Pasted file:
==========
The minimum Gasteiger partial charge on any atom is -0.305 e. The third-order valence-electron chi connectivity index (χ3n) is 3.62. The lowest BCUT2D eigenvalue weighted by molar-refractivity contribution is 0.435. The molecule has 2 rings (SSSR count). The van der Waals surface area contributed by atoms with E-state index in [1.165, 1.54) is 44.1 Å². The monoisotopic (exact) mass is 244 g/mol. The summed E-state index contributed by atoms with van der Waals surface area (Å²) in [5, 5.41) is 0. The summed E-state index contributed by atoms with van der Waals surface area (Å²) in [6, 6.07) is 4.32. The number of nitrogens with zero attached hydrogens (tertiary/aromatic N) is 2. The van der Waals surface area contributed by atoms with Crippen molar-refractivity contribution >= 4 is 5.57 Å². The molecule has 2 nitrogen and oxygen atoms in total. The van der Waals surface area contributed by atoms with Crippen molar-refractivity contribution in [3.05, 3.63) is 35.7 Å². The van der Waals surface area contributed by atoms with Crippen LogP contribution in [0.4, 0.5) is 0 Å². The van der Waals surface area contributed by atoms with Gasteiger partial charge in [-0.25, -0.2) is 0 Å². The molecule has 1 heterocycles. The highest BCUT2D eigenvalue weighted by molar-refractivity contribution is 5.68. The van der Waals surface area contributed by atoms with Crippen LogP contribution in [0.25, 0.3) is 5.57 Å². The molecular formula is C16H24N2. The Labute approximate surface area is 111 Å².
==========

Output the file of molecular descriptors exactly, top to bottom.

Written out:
The minimum Gasteiger partial charge on any atom is -0.305 e. The third-order valence-electron chi connectivity index (χ3n) is 3.62. The lowest BCUT2D eigenvalue weighted by molar-refractivity contribution is 0.435. The molecule has 2 rings (SSSR count). The van der Waals surface area contributed by atoms with E-state index in [1.165, 1.54) is 44.1 Å². The monoisotopic (exact) mass is 244 g/mol. The summed E-state index contributed by atoms with van der Waals surface area (Å²) in [5, 5.41) is 0. The summed E-state index contributed by atoms with van der Waals surface area (Å²) in [6, 6.07) is 4.32. The number of nitrogens with zero attached hydrogens (tertiary/aromatic N) is 2. The van der Waals surface area contributed by atoms with Crippen molar-refractivity contribution >= 4 is 5.57 Å². The molecule has 2 nitrogen and oxygen atoms in total. The van der Waals surface area contributed by atoms with Crippen molar-refractivity contribution in [3.05, 3.63) is 35.7 Å². The van der Waals surface area contributed by atoms with Crippen LogP contribution in [0.4, 0.5) is 0 Å². The van der Waals surface area contributed by atoms with Gasteiger partial charge in [-0.25, -0.2) is 0 Å². The molecule has 1 heterocycles. The highest BCUT2D eigenvalue weighted by molar-refractivity contribution is 5.68. The van der Waals surface area contributed by atoms with Crippen LogP contribution in [0.25, 0.3) is 5.57 Å². The molecular formula is C16H24N2. The Labute approximate surface area is 111 Å².